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"Chill Out, Big Media, We're On It"

By - February 22, 2007

Eric Schmidt in a Reuters story today:

Google Inc., racing to head off a media industry backlash over its video Web site YouTube, will soon offer anti-piracy technologies to help all copyright holders thwart unauthorized video sharing, its chief executive said on Wednesday.

“We are definitely committed to (offering copyright protection technologies),” Google Chief Executive Officer Eric Schmidt said in an interview. “It is one of the company’s highest priorities,” he said.

“We just reviewed that (issue) about an hour ago,” Schmidt told Reuters when asked what Google was doing to make anti-piracy technologies widely available to video owners. “It is going to roll out very soon … It is not far away.”

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8 thoughts on “"Chill Out, Big Media, We're On It"

  1. JG says:

    Again, I said earlier, I told Google five. years. ago. to start developing this technology. Other companies at the time had developed robust-to-noise and distortion digital media fingerprinting technologies going as far back as 1999-2000. Not really very on it, are ya, guys? Busy developing calendars, instead?

    Pfft.

  2. nmw says:

    “Pfft.”

    Sheer profundity!

    ;D nmw

  3. Dave White says:

    Well sooner or later Google had to come up with this.IF not then it would have been losing money in copyright issues.

  4. JG says:

    nmw: Hehe.

    But seriously, how would you feel, as a media company? When you know that Google has had the ability and the brains to develop copyrighted material detection algorithms for years now, and they have not done it…while others have? Would you trust Google? Why did they sit on this for so long?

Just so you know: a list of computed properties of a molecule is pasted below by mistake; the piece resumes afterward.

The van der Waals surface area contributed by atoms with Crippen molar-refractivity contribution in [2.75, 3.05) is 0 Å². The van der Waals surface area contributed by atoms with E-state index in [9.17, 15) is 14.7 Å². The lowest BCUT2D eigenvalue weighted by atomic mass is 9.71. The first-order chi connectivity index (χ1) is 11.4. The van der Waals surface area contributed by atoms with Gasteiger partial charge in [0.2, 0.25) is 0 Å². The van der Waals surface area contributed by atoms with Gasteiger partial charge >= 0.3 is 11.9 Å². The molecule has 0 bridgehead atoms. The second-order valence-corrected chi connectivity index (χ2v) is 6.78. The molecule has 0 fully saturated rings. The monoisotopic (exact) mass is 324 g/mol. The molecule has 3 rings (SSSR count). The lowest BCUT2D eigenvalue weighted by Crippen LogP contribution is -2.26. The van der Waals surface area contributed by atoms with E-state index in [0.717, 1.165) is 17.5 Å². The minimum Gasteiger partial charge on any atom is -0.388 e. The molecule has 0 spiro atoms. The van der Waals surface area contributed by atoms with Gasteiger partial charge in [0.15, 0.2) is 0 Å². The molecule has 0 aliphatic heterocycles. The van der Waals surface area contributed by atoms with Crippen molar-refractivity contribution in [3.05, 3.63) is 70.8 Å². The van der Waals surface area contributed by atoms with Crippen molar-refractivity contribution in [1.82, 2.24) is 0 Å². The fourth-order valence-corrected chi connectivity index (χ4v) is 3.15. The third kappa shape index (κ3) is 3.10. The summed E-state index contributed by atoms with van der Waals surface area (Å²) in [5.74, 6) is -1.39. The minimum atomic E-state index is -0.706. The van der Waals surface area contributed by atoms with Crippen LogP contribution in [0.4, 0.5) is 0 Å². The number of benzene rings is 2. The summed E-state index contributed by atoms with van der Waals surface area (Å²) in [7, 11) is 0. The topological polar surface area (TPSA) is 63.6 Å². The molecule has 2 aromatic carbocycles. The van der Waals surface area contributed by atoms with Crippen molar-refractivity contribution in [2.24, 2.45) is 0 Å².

I remember when Microsoft’s first modern operating system came out, the Mac fan community circulated a popular meme: “Windows 95 = Mac 89″.

    Well, I can’t help but notice that “Google 07 = Shazam 2000″. Or “Google 07 = Fraunhofer 01″.

    The funny thing is, I actually tend to agree more with Google and/or Google’s fan base, when it comes to the fair use rights of consumers and digital media that they have bought. Media companies are trying to be too controlling, and that’s not good. DRM is bad. Evil even.

    But free posting of any material to YouTube is not the way either the consumer or Google should strike back. But this is the strategy that Google, by refusing to develop robust media fingerprinting years ago, before they bought YouTube, is essentially endorsing.

    If I were a media company, and saw this complete and utter lack of simpatico coming from the ‘plex, I think I would “backlash”, too. I would not be very placated by Eric Schmidt’s “We just reviewed that (issue) about an hour ago” statement. Why didn’t they review that five years ago?

  5. dan says:

    Five years ago Google was not a content owning company as they are now. While I could see video scanning technology being useful in search, video search, search ranking, and correlated ad placement, not developing the technology 5 years ago simply because they could have is hardly a fair attack against their YouTube ownership of the present.